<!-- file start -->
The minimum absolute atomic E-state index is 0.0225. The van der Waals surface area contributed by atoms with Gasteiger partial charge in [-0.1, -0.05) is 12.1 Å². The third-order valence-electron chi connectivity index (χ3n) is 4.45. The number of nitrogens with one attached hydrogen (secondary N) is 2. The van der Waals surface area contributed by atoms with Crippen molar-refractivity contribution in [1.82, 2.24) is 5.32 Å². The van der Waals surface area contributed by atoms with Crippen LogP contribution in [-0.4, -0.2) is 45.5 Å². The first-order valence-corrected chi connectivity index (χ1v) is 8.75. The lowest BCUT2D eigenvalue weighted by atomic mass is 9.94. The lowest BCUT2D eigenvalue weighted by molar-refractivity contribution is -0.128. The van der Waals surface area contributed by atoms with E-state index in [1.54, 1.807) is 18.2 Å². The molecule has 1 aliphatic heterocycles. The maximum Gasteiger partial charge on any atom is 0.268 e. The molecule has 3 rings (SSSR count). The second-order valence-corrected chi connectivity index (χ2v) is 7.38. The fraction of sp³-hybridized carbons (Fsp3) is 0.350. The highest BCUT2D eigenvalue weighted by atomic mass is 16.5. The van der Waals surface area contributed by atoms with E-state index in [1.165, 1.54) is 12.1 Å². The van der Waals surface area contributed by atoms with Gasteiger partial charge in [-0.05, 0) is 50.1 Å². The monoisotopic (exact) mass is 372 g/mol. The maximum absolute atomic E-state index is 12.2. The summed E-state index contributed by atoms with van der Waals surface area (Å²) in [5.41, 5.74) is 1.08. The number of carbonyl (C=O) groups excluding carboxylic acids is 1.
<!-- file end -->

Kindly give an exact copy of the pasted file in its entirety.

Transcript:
The minimum absolute atomic E-state index is 0.0225. The van der Waals surface area contributed by atoms with Gasteiger partial charge in [-0.1, -0.05) is 12.1 Å². The third-order valence-electron chi connectivity index (χ3n) is 4.45. The number of nitrogens with one attached hydrogen (secondary N) is 2. The van der Waals surface area contributed by atoms with Crippen molar-refractivity contribution in [1.82, 2.24) is 5.32 Å². The van der Waals surface area contributed by atoms with Crippen LogP contribution in [-0.4, -0.2) is 45.5 Å². The first-order valence-corrected chi connectivity index (χ1v) is 8.75. The lowest BCUT2D eigenvalue weighted by atomic mass is 9.94. The lowest BCUT2D eigenvalue weighted by molar-refractivity contribution is -0.128. The van der Waals surface area contributed by atoms with E-state index in [1.54, 1.807) is 18.2 Å². The molecule has 1 aliphatic heterocycles. The maximum Gasteiger partial charge on any atom is 0.268 e. The molecule has 3 rings (SSSR count). The second-order valence-corrected chi connectivity index (χ2v) is 7.38. The fraction of sp³-hybridized carbons (Fsp3) is 0.350. The highest BCUT2D eigenvalue weighted by atomic mass is 16.5. The van der Waals surface area contributed by atoms with E-state index in [1.165, 1.54) is 12.1 Å². The van der Waals surface area contributed by atoms with Gasteiger partial charge in [-0.05, 0) is 50.1 Å². The monoisotopic (exact) mass is 372 g/mol. The maximum absolute atomic E-state index is 12.2. The summed E-state index contributed by atoms with van der Waals surface area (Å²) in [5.41, 5.74) is 1.08. The number of carbonyl (C=O) groups excluding carboxylic acids is 1.